Abu Dhabi, UAEThursday 20 February 2020

Houthis must release journalists facing trial say Media rights group

The men could face the death penalty if found guilty of spying charges

Tribesmen loyal to Houthi rebels chant slogans to mobilise people into battlefronts to fight pro-government forces, in Sanaa, Yemen. AP
Tribesmen loyal to Houthi rebels chant slogans to mobilise people into battlefronts to fight pro-government forces, in Sanaa, Yemen. AP

Yemen’s Houthi rebels must stop the planned trial of 10 journalists and release all detained media professionals detained as part of a campaign of intimidation of the press, the Committee to Protect Journalists (CPJ) said on Sunday.

Ten Yemeni journalists have been in rebel detention since 2015 and were formally charged by the rebels in December 2018 on claims of spying and aiding the Arab-led coalition that has been attempting to restore the government of President Abdrabu Mansur Hadi.

The journalists, all men, could face the death penalty if found guilty in the Houthi controlled courts that investigated and brought charges against them, the CPJ said. The body said that journalists have reported that Houthi authorities consider them indistinguishable from armed combatants – in contravention to the Geneva Convention.

"The Houthis have demonstrated their brutality by holding at least 10 journalists in what by all accounts are deplorable conditions for nearly four years," CPJ Middle East and North Africa Program Coordinator Sherif Mansour said in a statement.

"Journalists are not combatants and they must not pay the price for Yemen's conflict. The Houthis should immediately release all journalists in their custody,” Mr Sherif said.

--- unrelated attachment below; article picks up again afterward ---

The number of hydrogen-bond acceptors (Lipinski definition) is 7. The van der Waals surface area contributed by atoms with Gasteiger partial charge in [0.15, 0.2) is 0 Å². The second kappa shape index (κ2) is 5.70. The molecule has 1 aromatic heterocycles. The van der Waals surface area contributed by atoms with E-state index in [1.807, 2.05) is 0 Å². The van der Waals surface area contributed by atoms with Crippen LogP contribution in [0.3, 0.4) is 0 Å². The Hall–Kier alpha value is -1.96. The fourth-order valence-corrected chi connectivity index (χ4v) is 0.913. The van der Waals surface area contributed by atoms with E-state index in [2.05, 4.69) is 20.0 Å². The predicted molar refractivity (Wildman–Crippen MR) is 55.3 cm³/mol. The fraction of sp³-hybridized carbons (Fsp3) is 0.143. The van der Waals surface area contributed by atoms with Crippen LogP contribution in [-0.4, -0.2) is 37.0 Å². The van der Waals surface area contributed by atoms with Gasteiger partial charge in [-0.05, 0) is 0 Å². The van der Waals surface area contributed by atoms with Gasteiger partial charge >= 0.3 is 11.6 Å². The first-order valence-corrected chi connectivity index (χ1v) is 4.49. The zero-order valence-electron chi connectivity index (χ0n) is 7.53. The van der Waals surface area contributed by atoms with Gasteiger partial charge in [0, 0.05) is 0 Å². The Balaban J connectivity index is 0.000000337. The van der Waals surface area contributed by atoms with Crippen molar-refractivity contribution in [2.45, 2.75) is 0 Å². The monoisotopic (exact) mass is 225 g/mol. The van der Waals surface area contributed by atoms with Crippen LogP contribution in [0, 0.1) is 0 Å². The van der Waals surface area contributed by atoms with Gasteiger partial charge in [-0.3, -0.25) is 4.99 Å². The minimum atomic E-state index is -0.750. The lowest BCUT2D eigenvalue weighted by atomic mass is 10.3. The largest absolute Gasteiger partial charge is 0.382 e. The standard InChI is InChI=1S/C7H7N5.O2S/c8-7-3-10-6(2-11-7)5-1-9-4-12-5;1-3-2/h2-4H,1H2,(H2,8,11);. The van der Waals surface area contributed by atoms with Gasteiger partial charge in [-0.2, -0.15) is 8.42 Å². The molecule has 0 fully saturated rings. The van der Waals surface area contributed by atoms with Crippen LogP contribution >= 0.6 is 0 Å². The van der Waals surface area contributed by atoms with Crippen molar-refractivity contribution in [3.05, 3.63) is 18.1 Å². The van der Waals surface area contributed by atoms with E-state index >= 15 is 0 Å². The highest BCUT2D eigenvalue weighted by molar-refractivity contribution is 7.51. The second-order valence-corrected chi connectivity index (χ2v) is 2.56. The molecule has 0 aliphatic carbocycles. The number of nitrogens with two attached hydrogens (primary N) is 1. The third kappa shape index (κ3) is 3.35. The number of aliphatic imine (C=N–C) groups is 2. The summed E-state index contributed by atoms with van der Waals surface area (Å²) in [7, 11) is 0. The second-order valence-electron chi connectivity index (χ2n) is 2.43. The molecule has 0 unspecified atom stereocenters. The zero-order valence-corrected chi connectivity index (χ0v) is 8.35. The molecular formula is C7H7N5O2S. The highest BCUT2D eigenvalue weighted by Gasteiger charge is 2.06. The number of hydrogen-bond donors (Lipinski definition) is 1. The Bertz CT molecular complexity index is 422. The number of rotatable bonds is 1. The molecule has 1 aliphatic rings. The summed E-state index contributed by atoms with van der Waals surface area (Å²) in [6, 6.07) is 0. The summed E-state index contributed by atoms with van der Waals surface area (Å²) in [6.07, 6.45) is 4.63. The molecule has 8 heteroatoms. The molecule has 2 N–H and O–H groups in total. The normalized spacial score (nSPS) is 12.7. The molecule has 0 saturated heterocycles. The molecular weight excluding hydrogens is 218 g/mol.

Houthi guards have allegedly tortured and mistreated the reporters in their prisons in Sanaa, according to families of the detainees.

One of the detainees, graphic designer Tawfiq Al Mansouri, was beaten by the guards "with sticks, cables, iron bars, rifle butts, and their fists, as well as by being forced to hold cinder blocks for several hours and preventing him from drinking water for up to a day," Mr Al Masouri's brother, Abdulla Al Mansouri, told CPJ.

Mr Al Mansouri has not been allowed to visit his brother during Ramadan but says he is in poor health.

The committee has documented the detention and abuse of all the journalists but said it could not independently verify the allegations of torture and mistreatment.

Yemen has been plunged into a civil war since 2014 after the Iranian-backed group seized its capital, Sanaa, and ousted the internationally recognised government from power.

The government has been consistent in calling on the international community to exert pressure on the rebels to go through with a prisoner exchange deal agreed during UN peace talks in Sweden last December.

“We hope before Eid thousands of Yemeni politicians, journalists and activists taken by the Houthis would be returned home with their families,” Yemen’s Minister of Information, Muamaar Al Eryani said on Twitter.

It is not clear if the men are included in the government’s list of people they want freed by the Houthis.

Officials in government have vowed to continue to pressure the rebels to release all detainees.

Amnesty International, last month, called on the Houthis to free the men held for nearly four years on what the rights group described as "trumped-up" spying charges.

As well as Mr Al Mansouri, the other journalists are Abdulkhaleq Amran, Hesham Tarmoum, Hareth Hameed, Akram Al Waleedi, Essam Balghaith, Hisham Al Yousifi, Haitham Al Shihab, Hassan Anaab and Salah Al Qaedy.

Updated: June 2, 2019 02:14 PM

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